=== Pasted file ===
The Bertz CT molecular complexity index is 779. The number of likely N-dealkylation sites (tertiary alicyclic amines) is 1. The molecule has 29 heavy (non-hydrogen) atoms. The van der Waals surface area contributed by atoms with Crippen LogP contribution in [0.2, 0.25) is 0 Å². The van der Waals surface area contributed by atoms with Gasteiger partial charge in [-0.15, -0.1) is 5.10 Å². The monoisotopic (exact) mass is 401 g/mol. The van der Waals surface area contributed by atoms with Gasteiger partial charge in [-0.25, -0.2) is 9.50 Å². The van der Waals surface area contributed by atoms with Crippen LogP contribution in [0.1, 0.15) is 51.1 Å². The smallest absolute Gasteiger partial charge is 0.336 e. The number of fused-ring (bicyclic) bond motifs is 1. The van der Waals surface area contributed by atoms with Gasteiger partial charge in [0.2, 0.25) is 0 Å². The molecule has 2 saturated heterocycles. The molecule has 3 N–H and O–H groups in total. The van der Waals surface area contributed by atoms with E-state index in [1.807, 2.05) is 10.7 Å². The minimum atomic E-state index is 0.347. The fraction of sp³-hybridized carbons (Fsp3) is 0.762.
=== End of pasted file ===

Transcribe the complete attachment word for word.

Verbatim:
The Bertz CT molecular complexity index is 779. The number of likely N-dealkylation sites (tertiary alicyclic amines) is 1. The molecule has 29 heavy (non-hydrogen) atoms. The van der Waals surface area contributed by atoms with Crippen LogP contribution in [0.2, 0.25) is 0 Å². The van der Waals surface area contributed by atoms with Gasteiger partial charge in [-0.15, -0.1) is 5.10 Å². The monoisotopic (exact) mass is 401 g/mol. The van der Waals surface area contributed by atoms with Gasteiger partial charge in [-0.25, -0.2) is 9.50 Å². The van der Waals surface area contributed by atoms with Crippen LogP contribution in [0.1, 0.15) is 51.1 Å². The smallest absolute Gasteiger partial charge is 0.336 e. The number of fused-ring (bicyclic) bond motifs is 1. The van der Waals surface area contributed by atoms with Gasteiger partial charge in [0.2, 0.25) is 0 Å². The molecule has 2 saturated heterocycles. The molecule has 3 N–H and O–H groups in total. The van der Waals surface area contributed by atoms with E-state index in [1.807, 2.05) is 10.7 Å². The minimum atomic E-state index is 0.347. The fraction of sp³-hybridized carbons (Fsp3) is 0.762.